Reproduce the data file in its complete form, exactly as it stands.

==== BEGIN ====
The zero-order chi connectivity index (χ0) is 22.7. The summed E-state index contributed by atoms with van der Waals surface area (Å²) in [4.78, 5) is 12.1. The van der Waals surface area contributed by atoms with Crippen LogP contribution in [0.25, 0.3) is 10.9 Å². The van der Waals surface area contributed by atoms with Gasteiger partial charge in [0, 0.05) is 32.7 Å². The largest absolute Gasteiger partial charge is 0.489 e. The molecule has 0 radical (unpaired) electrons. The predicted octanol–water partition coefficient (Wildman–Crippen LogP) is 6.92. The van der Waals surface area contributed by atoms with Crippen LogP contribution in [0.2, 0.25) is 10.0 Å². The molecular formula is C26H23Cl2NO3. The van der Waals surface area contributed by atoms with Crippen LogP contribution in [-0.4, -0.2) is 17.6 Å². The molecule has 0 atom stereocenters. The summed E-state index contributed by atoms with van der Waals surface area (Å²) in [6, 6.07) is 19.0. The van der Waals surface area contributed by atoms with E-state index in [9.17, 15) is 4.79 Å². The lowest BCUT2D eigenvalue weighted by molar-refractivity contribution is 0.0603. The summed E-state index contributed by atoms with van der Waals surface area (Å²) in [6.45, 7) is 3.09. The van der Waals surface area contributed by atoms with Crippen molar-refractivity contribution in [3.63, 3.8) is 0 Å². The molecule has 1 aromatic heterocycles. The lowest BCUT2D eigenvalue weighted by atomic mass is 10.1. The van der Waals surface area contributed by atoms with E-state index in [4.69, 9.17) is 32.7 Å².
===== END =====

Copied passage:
The zero-order chi connectivity index (χ0) is 22.7. The summed E-state index contributed by atoms with van der Waals surface area (Å²) in [4.78, 5) is 12.1. The van der Waals surface area contributed by atoms with Crippen LogP contribution in [0.25, 0.3) is 10.9 Å². The van der Waals surface area contributed by atoms with Gasteiger partial charge in [0, 0.05) is 32.7 Å². The largest absolute Gasteiger partial charge is 0.489 e. The molecule has 0 radical (unpaired) electrons. The predicted octanol–water partition coefficient (Wildman–Crippen LogP) is 6.92. The van der Waals surface area contributed by atoms with Crippen LogP contribution in [0.2, 0.25) is 10.0 Å². The molecular formula is C26H23Cl2NO3. The van der Waals surface area contributed by atoms with Crippen LogP contribution in [-0.4, -0.2) is 17.6 Å². The molecule has 0 atom stereocenters. The summed E-state index contributed by atoms with van der Waals surface area (Å²) in [6, 6.07) is 19.0. The van der Waals surface area contributed by atoms with E-state index in [9.17, 15) is 4.79 Å². The lowest BCUT2D eigenvalue weighted by molar-refractivity contribution is 0.0603. The summed E-state index contributed by atoms with van der Waals surface area (Å²) in [6.45, 7) is 3.09. The van der Waals surface area contributed by atoms with Crippen molar-refractivity contribution in [3.63, 3.8) is 0 Å². The molecule has 1 aromatic heterocycles. The lowest BCUT2D eigenvalue weighted by atomic mass is 10.1. The van der Waals surface area contributed by atoms with E-state index in [4.69, 9.17) is 32.7 Å².